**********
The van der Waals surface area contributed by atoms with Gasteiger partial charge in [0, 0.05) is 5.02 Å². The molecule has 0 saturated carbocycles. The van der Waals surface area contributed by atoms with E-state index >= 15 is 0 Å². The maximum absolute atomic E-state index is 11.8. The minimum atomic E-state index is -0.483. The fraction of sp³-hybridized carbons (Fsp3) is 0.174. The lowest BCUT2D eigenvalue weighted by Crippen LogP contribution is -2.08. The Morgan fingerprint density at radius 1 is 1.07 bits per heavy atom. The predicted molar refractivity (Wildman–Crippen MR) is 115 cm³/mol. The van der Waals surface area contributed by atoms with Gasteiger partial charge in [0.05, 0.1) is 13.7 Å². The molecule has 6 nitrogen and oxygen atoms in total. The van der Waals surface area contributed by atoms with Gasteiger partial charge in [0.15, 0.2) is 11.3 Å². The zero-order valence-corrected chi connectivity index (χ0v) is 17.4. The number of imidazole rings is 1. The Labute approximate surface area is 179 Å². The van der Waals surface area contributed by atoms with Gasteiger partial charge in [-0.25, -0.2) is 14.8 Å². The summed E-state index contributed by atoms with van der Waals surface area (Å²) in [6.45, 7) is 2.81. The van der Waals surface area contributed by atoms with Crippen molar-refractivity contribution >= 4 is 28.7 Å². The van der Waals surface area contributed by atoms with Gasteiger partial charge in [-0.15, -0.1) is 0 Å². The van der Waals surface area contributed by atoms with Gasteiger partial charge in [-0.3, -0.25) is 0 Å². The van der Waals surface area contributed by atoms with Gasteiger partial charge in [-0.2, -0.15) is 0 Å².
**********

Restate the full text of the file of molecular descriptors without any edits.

The van der Waals surface area contributed by atoms with Gasteiger partial charge in [0, 0.05) is 5.02 Å². The molecule has 0 saturated carbocycles. The van der Waals surface area contributed by atoms with E-state index >= 15 is 0 Å². The maximum absolute atomic E-state index is 11.8. The minimum atomic E-state index is -0.483. The fraction of sp³-hybridized carbons (Fsp3) is 0.174. The lowest BCUT2D eigenvalue weighted by Crippen LogP contribution is -2.08. The Morgan fingerprint density at radius 1 is 1.07 bits per heavy atom. The predicted molar refractivity (Wildman–Crippen MR) is 115 cm³/mol. The van der Waals surface area contributed by atoms with Gasteiger partial charge in [0.05, 0.1) is 13.7 Å². The molecule has 6 nitrogen and oxygen atoms in total. The van der Waals surface area contributed by atoms with Gasteiger partial charge in [0.15, 0.2) is 11.3 Å². The zero-order valence-corrected chi connectivity index (χ0v) is 17.4. The number of imidazole rings is 1. The Labute approximate surface area is 179 Å². The van der Waals surface area contributed by atoms with Gasteiger partial charge in [-0.25, -0.2) is 14.8 Å². The summed E-state index contributed by atoms with van der Waals surface area (Å²) in [6.45, 7) is 2.81. The van der Waals surface area contributed by atoms with Crippen molar-refractivity contribution >= 4 is 28.7 Å². The van der Waals surface area contributed by atoms with Gasteiger partial charge in [-0.15, -0.1) is 0 Å². The van der Waals surface area contributed by atoms with Gasteiger partial charge in [-0.3, -0.25) is 0 Å². The van der Waals surface area contributed by atoms with Gasteiger partial charge in [-0.2, -0.15) is 0 Å².